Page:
Pupils practise and extend their use of the formal written methods of short multiplication and short division (see Mathematics Appendix 1). They apply all the multiplication tables and related division facts frequently, commit them to memory and use them confidently to make larger calculations.
They use and understand the terms factor, multiple and prime, square and cube numbers.
Pupils interpret noninteger answers to division by expressing results in different ways according to the context, including with remainders, as fractions, as decimals or by rounding (for example, 98 4 = 98/4 = 24 r 2 = 241/2 = 24.5 H" 25).
Pupils use multiplication and division as inverses to support the introduction of ratio in year 6, for example, by multiplying and dividing by powers of 10 in scale drawings or by multiplying and dividing by powers of a 1000 in converting between units such as kilometres and metres.
Distributivity can be expressed as a(b + c) = ab + ac.
They understand the terms factor, multiple and prime, square and cube numbers and use them to construct equivalence statements (for example, 4 x 35 = 2 x 2 x 35; 3 x 270 = 3 x 3 x 9 x 10 = 92 x 10).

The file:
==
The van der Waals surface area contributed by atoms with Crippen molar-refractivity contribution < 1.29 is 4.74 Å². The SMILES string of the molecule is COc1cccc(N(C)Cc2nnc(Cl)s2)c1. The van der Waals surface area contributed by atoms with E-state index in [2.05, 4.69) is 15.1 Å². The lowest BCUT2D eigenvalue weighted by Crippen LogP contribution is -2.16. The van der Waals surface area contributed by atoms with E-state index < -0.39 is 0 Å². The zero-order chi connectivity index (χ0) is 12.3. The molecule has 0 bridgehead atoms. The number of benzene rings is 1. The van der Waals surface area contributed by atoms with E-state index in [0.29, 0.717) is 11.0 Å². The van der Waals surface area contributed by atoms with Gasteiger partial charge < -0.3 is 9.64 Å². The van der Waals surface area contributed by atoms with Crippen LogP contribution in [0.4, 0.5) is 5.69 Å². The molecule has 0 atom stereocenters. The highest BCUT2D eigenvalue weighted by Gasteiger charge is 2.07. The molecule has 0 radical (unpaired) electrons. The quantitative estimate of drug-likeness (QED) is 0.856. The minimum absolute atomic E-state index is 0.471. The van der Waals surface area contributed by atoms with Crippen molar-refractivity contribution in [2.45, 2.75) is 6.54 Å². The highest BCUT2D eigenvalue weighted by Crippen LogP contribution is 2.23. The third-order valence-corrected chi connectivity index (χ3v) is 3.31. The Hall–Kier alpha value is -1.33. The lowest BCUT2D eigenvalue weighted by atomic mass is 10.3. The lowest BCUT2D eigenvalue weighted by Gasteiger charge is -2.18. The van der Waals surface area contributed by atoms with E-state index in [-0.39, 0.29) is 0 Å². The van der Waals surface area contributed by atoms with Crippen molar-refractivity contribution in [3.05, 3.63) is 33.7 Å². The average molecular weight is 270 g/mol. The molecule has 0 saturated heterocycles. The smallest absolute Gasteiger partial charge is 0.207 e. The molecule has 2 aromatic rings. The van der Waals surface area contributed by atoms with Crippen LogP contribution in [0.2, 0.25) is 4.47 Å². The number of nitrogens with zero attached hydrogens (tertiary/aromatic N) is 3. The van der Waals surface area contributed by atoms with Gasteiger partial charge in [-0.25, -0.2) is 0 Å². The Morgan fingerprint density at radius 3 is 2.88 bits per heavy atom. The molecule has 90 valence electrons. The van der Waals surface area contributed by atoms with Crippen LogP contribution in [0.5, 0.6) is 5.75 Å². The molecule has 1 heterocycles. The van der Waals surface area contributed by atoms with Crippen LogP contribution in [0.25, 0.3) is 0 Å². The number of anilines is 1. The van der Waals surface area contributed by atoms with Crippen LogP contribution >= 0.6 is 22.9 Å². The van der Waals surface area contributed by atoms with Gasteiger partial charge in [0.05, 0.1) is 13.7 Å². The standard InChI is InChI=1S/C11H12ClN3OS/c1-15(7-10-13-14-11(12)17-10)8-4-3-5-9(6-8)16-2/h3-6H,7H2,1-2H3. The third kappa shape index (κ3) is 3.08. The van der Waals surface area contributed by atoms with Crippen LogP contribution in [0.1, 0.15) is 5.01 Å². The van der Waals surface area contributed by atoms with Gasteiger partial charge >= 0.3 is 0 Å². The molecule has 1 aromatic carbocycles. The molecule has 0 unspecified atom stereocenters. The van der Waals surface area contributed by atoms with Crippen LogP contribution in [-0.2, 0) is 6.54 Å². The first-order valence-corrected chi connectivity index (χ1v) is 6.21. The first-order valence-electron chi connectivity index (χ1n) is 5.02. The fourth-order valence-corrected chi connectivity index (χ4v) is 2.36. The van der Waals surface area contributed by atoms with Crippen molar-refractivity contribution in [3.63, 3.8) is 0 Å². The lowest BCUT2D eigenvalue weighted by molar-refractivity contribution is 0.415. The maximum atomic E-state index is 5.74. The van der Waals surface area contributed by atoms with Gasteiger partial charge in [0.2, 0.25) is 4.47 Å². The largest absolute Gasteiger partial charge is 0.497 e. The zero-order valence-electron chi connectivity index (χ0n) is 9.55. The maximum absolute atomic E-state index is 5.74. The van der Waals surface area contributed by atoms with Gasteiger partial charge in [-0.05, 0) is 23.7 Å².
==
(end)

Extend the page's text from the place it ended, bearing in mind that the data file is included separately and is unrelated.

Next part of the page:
Pupils use and explain the equals sign to indicate equivalence, including in missing number problems (for example, 13 + 24 = 12 + 25; 33 = 5 x %).
Addition, subtraction, multiplication and division
Pupils practise addition, subtraction, multiplication and division for larger numbers, using the formal written methods of columnar addition and subtraction, short and long multiplication, and short and long division (see Mathematics Appendix 1).
They undertake mental calculations with increasingly large numbers and more complex calculations.
Pupils continue to use all the multiplication tables to calculate mathematical statements in order to maintain their fluency.
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Herts for Learning 2014
Herts for Learning Teaching and Learning